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NFLPA head: Big-market teams should share more

DEARBORN, Mich. -- Gene Upshaw told NFL owners Wednesday that he
believes eight powerful teams have obtained an unfair advantage
over the other 24.

"When we started this process, there were 14 teams above the
average and 14 below it, and everyone was close enough to keep
things fair," the executive director of the NFL Players
Association said. "Now we have eight haves and 24 have-nots and
the haves are getting a discount on everything."

Upshaw, who met with a selected group of owners on the first day
of the fall league meetings, is hoping the system will change in a
new labor deal. The current contract expires after the 2008 draft,
but negotiations have begun on an extension through the 2011
season.

Under the current agreement, there will be no salary cap for the
2007 season.

"We don't have that much time, because if we actually get to
that uncapped year, it's over," Upshaw said. "We'll never get the
cap back once it goes away."

Since the first contract with free agency and the salary cap
took effect in 1994, it always has been extended before it expired
to avoid the uncapped year. It was last extended in 2001.

Upshaw noted that the high-revenue teams such as Washington and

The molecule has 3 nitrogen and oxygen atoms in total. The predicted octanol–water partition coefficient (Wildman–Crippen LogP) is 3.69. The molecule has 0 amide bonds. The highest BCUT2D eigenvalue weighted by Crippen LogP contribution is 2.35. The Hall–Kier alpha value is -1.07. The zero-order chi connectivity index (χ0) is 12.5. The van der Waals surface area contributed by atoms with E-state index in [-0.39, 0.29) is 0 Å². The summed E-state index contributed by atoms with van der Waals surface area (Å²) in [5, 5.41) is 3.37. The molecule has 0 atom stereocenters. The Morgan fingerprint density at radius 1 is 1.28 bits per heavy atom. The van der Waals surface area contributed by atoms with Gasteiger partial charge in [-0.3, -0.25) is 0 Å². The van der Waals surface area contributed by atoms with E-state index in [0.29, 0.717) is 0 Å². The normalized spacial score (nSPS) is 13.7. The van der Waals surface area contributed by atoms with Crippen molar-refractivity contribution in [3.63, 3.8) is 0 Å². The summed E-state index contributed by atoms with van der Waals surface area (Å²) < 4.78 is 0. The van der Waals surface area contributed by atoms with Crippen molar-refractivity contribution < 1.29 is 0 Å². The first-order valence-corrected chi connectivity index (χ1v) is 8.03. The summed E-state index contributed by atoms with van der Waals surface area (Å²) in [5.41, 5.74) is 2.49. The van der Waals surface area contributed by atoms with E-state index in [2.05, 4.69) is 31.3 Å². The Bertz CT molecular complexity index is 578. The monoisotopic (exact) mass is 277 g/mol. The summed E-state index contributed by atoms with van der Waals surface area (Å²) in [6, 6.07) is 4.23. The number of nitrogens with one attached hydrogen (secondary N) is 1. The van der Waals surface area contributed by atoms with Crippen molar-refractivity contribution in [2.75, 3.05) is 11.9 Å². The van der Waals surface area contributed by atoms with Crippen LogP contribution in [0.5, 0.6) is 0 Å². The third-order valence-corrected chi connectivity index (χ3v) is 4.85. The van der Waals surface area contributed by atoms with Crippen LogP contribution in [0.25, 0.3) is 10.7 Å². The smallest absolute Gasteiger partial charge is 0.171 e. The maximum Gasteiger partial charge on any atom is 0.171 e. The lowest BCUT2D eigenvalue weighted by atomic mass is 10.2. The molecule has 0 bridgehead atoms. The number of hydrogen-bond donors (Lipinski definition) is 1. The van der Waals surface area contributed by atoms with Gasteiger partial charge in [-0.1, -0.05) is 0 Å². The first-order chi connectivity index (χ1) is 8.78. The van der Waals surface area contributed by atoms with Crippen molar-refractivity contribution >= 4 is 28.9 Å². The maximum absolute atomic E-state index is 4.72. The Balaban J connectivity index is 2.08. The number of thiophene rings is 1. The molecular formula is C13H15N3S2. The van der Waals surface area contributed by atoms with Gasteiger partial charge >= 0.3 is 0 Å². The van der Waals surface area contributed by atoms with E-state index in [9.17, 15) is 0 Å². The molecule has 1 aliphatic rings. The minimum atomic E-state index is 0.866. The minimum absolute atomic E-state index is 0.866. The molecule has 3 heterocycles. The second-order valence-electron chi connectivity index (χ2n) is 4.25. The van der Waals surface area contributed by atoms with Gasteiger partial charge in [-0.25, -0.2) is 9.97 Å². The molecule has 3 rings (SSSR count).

Dallas get more local money, which is not part of the league's
revenue sharing. The union is asking that high-revenue teams
contribute more money to the shared pool, a move that would also
increase the salary cap and provide more money for players.

"The money that isn't shared has gone from 30 percent [of total
revenues] in 1994 to 37 percent today, and with revenues at almost
$6 billion, that's a significant amount of money," he said.
"We've had a good deal for 10 years now, and we want that to go
forward, but the model has to change."

Upshaw's presentation impressed Pittsburgh's Dan Rooney, one of
the small-market owners who is a proponent of sharing more revenue.

"I thought he handled it very well," said Rooney, who in past
labor disputes often has been the moderating voice among owners.
"He heard the objections, and he answered them. I think he's got
the makings of something we can work with."

High-revenue owners don't agree.

"The union is using published information on gross revenues,
and we are looking at net income," Houston's Bob McNair said.
"The high-revenue teams are also the ones that have invested
heavily in their franchises, so when you look at what money we have
at the end of the day, the disparity isn't of the significance that
some people would have you believe."

In addition to the Redskins, Cowboys and Texans, Forbes Magazine
lists the other teams in the top eight as New England,
Philadelphia, Denver, Cleveland and Chicago -- as well as the Redskins, Cowboys and Texans. The NFL does not
release its figures, which vary from year to year.

Harold Henderson, the league's executive vice president for
labor relations, viewed the meeting as another step in the
negotiating process.

"In my view, this is a matter of Gene wanting more money for
the players, and coming with this idea as a way to do that," he
said. "I think their expectations are excessive and probably are
going to be difficult to reach, but that's what a negotiation is
all about."

The meetings will continue through Thursday, with topics
including the TV contract, which expires after 2005; a possible NFL
return to Los Angeles; and an update on progress toward Super Bowl
XL, which will be played in Detroit in February 2006.